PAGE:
Not all Dorset schools are doing enough to prevent the problem of bullying, it has been found.
A spokesperson for mental health charity Dorset Mind said more awareness on the issue must be raised in local schools.
“If they could realise the impact it has on people later in life, and the difficulties some have which stems from bullying, they would do even more than they do already,” said the spokesperson.
A 2011 survey showed that 35% of children and young people in Dorset experienced bullying that year – higher than the national average.
Kevin, a teacher at a school near Bournemouth, describes the effect bullying has had on some of his pupils.
“I’ve known students that have come to our school just because they were bullied in their former school,” he said.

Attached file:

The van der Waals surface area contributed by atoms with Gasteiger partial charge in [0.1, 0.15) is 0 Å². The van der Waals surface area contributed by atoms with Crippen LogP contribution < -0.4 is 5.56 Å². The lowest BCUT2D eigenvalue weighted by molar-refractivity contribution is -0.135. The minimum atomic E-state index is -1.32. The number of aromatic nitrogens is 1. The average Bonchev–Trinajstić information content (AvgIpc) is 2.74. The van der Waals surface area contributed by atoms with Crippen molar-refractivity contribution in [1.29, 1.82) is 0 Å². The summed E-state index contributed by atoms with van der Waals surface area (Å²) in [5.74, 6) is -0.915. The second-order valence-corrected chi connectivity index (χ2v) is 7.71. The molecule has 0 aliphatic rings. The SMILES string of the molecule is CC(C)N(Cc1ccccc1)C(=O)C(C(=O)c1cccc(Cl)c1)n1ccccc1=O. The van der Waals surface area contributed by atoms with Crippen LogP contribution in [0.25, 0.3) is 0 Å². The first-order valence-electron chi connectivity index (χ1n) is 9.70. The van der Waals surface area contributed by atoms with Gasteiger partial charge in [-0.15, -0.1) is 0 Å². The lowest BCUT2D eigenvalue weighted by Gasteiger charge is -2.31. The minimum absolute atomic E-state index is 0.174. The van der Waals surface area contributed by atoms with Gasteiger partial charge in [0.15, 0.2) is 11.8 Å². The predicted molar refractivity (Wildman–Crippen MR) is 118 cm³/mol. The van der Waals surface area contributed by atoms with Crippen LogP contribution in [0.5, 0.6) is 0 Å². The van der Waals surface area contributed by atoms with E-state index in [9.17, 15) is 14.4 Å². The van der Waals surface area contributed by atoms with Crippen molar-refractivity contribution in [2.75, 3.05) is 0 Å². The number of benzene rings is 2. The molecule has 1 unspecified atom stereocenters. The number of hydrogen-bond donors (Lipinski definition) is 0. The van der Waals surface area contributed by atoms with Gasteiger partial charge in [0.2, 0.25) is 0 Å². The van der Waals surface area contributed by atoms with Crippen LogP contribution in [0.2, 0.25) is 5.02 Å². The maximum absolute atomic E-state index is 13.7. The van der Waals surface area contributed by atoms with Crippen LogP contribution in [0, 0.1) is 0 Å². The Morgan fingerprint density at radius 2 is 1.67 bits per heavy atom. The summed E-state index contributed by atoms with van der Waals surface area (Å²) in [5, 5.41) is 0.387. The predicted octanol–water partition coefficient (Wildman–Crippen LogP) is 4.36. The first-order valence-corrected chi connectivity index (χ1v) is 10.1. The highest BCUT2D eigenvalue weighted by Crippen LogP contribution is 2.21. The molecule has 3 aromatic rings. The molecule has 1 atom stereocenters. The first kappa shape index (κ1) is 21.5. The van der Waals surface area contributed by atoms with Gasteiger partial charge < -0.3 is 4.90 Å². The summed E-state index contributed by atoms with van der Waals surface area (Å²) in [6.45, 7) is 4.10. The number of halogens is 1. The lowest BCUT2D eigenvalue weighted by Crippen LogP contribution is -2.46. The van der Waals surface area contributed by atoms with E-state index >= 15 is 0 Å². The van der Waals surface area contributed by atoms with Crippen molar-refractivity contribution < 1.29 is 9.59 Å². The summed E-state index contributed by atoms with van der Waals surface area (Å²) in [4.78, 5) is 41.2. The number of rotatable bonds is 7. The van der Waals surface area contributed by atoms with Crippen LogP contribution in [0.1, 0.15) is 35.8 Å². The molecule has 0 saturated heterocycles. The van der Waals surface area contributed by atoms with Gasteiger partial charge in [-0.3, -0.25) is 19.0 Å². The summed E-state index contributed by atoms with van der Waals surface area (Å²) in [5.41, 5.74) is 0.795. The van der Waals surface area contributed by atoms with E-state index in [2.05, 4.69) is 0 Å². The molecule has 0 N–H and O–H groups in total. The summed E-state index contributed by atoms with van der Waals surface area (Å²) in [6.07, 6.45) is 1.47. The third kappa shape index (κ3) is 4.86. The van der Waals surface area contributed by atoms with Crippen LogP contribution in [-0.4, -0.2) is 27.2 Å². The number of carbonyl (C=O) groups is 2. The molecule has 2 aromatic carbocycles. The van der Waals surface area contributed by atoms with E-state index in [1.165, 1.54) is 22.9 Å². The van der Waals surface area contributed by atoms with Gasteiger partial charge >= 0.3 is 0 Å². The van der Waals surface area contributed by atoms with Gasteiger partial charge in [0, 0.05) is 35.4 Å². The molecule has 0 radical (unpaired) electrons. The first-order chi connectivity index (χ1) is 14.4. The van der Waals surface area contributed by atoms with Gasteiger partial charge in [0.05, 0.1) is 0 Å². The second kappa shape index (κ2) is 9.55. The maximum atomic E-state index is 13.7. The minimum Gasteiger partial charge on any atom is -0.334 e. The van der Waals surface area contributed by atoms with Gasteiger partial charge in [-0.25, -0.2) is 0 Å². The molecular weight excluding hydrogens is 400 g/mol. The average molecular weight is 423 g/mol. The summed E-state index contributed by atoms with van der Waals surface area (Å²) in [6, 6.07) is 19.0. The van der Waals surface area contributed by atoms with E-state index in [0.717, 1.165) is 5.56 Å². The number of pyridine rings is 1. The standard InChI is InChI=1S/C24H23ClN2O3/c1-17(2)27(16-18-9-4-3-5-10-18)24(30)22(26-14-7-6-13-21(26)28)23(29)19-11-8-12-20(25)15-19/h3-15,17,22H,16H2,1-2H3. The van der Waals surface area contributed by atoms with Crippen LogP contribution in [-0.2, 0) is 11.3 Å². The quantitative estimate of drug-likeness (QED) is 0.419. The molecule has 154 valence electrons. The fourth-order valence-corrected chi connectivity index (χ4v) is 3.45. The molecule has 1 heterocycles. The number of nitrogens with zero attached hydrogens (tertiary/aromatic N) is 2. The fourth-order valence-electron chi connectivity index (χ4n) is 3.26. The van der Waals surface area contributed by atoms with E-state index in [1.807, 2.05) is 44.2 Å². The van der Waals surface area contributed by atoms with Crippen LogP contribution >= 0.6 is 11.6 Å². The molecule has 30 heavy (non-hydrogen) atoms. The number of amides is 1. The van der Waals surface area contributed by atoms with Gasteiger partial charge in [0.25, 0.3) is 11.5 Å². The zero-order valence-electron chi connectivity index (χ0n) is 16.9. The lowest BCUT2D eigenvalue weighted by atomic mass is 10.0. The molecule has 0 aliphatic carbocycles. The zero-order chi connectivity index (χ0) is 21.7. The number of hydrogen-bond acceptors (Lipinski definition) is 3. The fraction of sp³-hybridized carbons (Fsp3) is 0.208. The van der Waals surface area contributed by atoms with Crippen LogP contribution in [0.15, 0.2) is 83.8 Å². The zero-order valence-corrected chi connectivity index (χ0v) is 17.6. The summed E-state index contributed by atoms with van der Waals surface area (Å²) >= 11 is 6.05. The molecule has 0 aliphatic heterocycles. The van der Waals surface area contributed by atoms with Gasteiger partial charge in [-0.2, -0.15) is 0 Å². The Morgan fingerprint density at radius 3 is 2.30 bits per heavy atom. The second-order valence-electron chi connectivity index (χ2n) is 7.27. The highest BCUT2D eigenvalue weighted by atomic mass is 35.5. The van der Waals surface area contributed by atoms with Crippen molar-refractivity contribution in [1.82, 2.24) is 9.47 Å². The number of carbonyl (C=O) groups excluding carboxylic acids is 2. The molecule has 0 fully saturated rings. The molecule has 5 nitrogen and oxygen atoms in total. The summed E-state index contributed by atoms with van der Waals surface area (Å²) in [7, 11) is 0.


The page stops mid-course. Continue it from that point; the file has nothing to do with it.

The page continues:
“One I remember was still really sad and dropped a subject that they liked. They struggle to come out of their shells.”
The criticism comes after Bournemouth Borough Council released a survey last week to build a general picture of the quality of anti-bullying services in the area.
Feedback should help the council, in partnership with Bournemouth Youth Committee, improve the level of support available.
‘Tell, explain and describe’
Nelly Tournaire, a mother and teacher at Parkfield School in Lansdowne, says she and her colleagues are trained to spot the warning signs in a child’s behaviour – such as becoming withdrawn, skipping school and a drop in grades.
“When we have a concern about a child we always refer to something called ‘Ted’ – that is ‘Tell, explain and describe’,” she said.
“Once this has highlighted some issues we have to follow protocol and talk to our safeguarding officer – there will always be one in schools.”
Nelly, 45, says every school she has worked in is focussed on safeguarding children.
“We wouldn’t be in education if it wasn’t something we were always thinking about, and the welfare of the kids is paramount for anyone that works in a school.”